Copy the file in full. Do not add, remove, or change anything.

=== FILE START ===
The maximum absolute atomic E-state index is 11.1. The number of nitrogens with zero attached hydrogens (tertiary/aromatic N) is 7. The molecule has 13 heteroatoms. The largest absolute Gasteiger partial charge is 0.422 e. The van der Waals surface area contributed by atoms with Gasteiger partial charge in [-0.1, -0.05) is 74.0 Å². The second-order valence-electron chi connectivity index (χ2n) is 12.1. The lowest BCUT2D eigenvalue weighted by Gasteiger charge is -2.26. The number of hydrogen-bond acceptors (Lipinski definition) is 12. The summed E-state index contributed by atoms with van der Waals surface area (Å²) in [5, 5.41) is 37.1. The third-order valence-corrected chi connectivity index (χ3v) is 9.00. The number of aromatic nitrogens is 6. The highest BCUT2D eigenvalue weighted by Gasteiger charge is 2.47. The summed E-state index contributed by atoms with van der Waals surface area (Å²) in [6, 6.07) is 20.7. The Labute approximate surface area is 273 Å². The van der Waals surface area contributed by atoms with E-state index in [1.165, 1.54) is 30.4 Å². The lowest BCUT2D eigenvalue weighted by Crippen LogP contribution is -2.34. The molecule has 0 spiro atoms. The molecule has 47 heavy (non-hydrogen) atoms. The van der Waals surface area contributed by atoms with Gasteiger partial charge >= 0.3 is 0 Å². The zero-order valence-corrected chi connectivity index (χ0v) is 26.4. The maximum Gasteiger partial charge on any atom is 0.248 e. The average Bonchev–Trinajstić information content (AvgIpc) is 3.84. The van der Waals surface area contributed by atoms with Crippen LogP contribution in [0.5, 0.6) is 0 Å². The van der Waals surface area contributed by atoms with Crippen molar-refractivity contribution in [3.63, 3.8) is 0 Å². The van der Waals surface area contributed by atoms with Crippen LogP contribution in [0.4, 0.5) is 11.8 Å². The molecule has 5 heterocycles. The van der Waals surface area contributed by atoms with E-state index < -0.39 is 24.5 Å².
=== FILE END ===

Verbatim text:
The maximum absolute atomic E-state index is 11.1. The number of nitrogens with zero attached hydrogens (tertiary/aromatic N) is 7. The molecule has 13 heteroatoms. The largest absolute Gasteiger partial charge is 0.422 e. The van der Waals surface area contributed by atoms with Gasteiger partial charge in [-0.1, -0.05) is 74.0 Å². The second-order valence-electron chi connectivity index (χ2n) is 12.1. The lowest BCUT2D eigenvalue weighted by Gasteiger charge is -2.26. The number of hydrogen-bond acceptors (Lipinski definition) is 12. The summed E-state index contributed by atoms with van der Waals surface area (Å²) in [5, 5.41) is 37.1. The third-order valence-corrected chi connectivity index (χ3v) is 9.00. The number of aromatic nitrogens is 6. The highest BCUT2D eigenvalue weighted by Gasteiger charge is 2.47. The summed E-state index contributed by atoms with van der Waals surface area (Å²) in [6, 6.07) is 20.7. The Labute approximate surface area is 273 Å². The van der Waals surface area contributed by atoms with E-state index in [1.165, 1.54) is 30.4 Å². The lowest BCUT2D eigenvalue weighted by Crippen LogP contribution is -2.34. The molecule has 0 spiro atoms. The molecule has 47 heavy (non-hydrogen) atoms. The van der Waals surface area contributed by atoms with Gasteiger partial charge >= 0.3 is 0 Å². The zero-order valence-corrected chi connectivity index (χ0v) is 26.4. The maximum Gasteiger partial charge on any atom is 0.248 e. The average Bonchev–Trinajstić information content (AvgIpc) is 3.84. The van der Waals surface area contributed by atoms with Crippen LogP contribution in [0.5, 0.6) is 0 Å². The van der Waals surface area contributed by atoms with Crippen molar-refractivity contribution in [3.63, 3.8) is 0 Å². The van der Waals surface area contributed by atoms with Crippen LogP contribution in [0.4, 0.5) is 11.8 Å². The molecule has 5 heterocycles. The van der Waals surface area contributed by atoms with E-state index < -0.39 is 24.5 Å².